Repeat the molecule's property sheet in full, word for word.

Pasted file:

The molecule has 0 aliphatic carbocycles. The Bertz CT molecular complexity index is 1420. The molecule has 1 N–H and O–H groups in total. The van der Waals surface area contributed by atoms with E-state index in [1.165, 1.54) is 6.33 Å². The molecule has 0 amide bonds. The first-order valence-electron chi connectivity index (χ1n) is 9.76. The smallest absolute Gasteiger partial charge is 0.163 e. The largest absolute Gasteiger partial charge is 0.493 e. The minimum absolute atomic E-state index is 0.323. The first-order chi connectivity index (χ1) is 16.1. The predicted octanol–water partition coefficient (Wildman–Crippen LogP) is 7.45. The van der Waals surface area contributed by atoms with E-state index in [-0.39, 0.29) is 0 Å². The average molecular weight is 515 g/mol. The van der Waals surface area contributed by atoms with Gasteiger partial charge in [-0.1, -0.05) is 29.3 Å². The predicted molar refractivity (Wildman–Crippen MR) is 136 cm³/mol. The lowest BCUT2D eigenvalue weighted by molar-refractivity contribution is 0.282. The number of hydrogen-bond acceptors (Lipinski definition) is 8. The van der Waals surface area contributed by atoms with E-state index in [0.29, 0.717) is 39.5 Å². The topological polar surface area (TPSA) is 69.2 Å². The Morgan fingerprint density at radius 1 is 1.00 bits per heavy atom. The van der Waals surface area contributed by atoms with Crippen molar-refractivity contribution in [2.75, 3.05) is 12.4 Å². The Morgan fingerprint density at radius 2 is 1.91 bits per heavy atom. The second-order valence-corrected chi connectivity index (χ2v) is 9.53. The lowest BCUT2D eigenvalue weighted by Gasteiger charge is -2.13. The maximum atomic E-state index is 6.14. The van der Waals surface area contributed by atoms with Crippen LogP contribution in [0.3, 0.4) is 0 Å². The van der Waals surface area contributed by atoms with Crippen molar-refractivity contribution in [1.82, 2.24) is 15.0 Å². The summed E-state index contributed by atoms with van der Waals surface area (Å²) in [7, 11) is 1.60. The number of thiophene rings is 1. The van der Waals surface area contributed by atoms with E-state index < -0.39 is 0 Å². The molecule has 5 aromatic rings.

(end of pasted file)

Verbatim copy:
The molecule has 0 aliphatic carbocycles. The Bertz CT molecular complexity index is 1420. The molecule has 1 N–H and O–H groups in total. The van der Waals surface area contributed by atoms with E-state index in [1.165, 1.54) is 6.33 Å². The molecule has 0 amide bonds. The first-order valence-electron chi connectivity index (χ1n) is 9.76. The smallest absolute Gasteiger partial charge is 0.163 e. The largest absolute Gasteiger partial charge is 0.493 e. The minimum absolute atomic E-state index is 0.323. The first-order chi connectivity index (χ1) is 16.1. The predicted octanol–water partition coefficient (Wildman–Crippen LogP) is 7.45. The van der Waals surface area contributed by atoms with E-state index in [-0.39, 0.29) is 0 Å². The average molecular weight is 515 g/mol. The van der Waals surface area contributed by atoms with Gasteiger partial charge in [-0.1, -0.05) is 29.3 Å². The predicted molar refractivity (Wildman–Crippen MR) is 136 cm³/mol. The lowest BCUT2D eigenvalue weighted by molar-refractivity contribution is 0.282. The number of hydrogen-bond acceptors (Lipinski definition) is 8. The van der Waals surface area contributed by atoms with E-state index in [0.29, 0.717) is 39.5 Å². The topological polar surface area (TPSA) is 69.2 Å². The Morgan fingerprint density at radius 1 is 1.00 bits per heavy atom. The van der Waals surface area contributed by atoms with Crippen molar-refractivity contribution in [2.75, 3.05) is 12.4 Å². The Morgan fingerprint density at radius 2 is 1.91 bits per heavy atom. The second-order valence-corrected chi connectivity index (χ2v) is 9.53. The lowest BCUT2D eigenvalue weighted by Gasteiger charge is -2.13. The maximum atomic E-state index is 6.14. The van der Waals surface area contributed by atoms with Crippen LogP contribution in [0.3, 0.4) is 0 Å². The van der Waals surface area contributed by atoms with Crippen molar-refractivity contribution in [1.82, 2.24) is 15.0 Å². The summed E-state index contributed by atoms with van der Waals surface area (Å²) in [7, 11) is 1.60. The number of thiophene rings is 1. The van der Waals surface area contributed by atoms with E-state index < -0.39 is 0 Å². The molecule has 5 aromatic rings.